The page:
We’re a fearful people, we Americans.

We’re afraid someone is going to come and take our stuff.

We’re afraid someone who thinks differently, or doesn’t look like us, is going to come and infect us with their otherness.

We’re afraid of the multifarious phantoms cable news warns us of.

We’re afraid someone near us might be having unsanctioned sex. We’re afraid we won’t get to have sex ourselves. Or we’re afraid we will.

We afraid of the fearless, and mock the free of spirit in a desperate effort to drag them into our fear.

We fear the strong, we fear the weak.

We fear that someone, somewhere, might have something we don’t—or can’t—have.

But more than anything, we’re afraid of taking control of our fear, of not letting it define us. We’d rather arm ourselves to the teeth than acknowledge the destructive effect of proliferation of guns in our culture. Of her poem at the 5-2, Rachel Lynn McGuire says, “We, who were not the parents and teachers directly affected by the Sandy Hook Elementary shooting, could only do so much to show solidarity with and support for the victims and their families. This poem is an expression of what little I felt I could do at the time.”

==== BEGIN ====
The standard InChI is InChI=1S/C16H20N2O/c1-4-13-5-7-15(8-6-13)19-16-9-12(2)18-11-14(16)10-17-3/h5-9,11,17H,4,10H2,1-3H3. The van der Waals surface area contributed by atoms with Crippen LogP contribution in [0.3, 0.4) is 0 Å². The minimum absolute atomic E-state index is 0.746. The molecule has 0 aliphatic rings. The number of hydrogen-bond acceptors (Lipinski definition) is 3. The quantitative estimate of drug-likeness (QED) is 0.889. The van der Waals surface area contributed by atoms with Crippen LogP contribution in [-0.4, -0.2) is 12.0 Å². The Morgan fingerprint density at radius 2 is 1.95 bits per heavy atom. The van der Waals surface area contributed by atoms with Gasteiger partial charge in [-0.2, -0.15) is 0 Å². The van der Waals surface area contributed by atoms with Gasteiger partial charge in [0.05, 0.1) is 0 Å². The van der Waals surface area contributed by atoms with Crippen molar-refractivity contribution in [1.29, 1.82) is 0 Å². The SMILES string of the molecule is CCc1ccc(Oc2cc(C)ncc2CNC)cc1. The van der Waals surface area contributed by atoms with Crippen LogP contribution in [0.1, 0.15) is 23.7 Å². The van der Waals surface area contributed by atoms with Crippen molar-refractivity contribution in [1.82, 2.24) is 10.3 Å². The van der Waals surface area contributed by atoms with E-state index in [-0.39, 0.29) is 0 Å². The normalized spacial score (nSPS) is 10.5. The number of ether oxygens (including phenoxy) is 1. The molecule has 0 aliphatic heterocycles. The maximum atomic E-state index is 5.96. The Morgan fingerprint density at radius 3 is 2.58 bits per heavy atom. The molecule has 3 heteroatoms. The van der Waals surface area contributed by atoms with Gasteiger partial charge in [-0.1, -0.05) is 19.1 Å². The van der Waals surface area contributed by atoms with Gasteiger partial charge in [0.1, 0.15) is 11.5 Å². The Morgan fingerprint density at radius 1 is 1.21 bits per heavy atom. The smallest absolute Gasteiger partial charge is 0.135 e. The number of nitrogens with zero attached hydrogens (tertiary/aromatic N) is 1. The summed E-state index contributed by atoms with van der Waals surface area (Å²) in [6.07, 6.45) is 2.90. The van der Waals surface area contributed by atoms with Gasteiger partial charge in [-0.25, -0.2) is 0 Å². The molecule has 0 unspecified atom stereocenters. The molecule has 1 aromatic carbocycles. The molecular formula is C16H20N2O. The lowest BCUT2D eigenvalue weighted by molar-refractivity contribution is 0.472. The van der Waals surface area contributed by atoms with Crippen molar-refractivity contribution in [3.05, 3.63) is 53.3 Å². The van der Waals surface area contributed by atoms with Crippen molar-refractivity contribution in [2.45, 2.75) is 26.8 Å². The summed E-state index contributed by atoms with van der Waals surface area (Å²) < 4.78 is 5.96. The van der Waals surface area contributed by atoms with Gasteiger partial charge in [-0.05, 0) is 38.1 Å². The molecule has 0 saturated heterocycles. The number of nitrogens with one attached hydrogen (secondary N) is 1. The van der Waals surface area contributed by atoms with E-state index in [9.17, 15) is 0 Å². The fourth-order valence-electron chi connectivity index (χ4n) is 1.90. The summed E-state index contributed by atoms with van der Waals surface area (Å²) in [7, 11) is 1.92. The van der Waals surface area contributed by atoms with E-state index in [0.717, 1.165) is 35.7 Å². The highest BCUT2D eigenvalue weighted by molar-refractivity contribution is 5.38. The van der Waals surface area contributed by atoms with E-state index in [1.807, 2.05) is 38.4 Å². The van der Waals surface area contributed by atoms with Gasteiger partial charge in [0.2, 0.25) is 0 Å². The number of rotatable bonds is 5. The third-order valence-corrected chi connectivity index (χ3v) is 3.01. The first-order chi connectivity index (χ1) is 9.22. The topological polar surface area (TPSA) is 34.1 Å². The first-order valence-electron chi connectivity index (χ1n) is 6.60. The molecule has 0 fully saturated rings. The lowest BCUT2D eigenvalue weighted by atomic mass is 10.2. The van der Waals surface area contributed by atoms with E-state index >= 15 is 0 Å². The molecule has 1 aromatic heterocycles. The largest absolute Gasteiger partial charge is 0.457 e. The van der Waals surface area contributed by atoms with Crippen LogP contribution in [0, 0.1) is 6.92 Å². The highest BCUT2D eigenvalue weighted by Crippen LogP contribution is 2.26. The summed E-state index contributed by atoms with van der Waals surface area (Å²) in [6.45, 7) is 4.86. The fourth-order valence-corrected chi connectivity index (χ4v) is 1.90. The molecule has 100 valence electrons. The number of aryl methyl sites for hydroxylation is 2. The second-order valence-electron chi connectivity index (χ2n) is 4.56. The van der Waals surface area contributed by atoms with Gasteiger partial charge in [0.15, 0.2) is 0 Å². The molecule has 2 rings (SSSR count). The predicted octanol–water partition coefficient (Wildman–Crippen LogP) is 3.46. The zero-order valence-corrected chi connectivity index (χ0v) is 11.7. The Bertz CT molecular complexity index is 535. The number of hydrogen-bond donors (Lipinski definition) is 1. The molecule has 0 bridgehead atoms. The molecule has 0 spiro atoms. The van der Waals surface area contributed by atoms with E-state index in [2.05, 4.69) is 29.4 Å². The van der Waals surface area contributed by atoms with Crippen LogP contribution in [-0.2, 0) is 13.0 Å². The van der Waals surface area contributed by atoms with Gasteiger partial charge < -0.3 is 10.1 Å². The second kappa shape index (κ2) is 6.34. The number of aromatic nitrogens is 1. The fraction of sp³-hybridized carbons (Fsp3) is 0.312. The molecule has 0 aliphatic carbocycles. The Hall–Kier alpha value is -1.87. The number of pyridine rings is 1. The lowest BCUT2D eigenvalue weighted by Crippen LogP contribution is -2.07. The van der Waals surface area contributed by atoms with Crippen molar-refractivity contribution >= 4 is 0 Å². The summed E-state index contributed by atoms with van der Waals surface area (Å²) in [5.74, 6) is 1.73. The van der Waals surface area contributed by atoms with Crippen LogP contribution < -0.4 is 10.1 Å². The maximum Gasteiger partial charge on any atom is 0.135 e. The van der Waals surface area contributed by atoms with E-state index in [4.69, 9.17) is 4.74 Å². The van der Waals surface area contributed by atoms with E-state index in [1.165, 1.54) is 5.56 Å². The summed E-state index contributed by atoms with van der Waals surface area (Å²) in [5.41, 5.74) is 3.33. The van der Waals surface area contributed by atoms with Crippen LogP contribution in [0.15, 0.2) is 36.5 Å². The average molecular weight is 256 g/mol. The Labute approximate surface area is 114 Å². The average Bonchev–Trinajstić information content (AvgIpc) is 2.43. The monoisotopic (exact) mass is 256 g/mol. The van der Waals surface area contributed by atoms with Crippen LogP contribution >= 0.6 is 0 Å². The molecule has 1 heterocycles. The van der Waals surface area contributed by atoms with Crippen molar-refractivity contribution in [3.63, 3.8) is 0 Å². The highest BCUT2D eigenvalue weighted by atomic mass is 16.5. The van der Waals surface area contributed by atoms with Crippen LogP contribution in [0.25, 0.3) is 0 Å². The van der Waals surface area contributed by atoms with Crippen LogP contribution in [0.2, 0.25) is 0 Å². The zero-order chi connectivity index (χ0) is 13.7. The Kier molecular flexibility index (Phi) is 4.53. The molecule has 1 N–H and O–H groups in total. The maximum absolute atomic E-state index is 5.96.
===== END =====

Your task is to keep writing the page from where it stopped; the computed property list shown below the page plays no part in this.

Her poem, I believe, is a lot. It is the voice of an individual, and if enough of us speak, together we can be heard over the din of collective fear.


by Rachel Lynn McGuire

find the candles. light them
find the pictures. bring them
find the flowers

all their favorite flowers
all the flowers in the world if
that’s what it takes

and find the mothers
the crying mothers who just
want their babies back. hold them

find the blood in your own veins
see that it is red red human blood that
we all bleed

find the thump thump of your own heartbeat
and be grateful that today
was not the day you died

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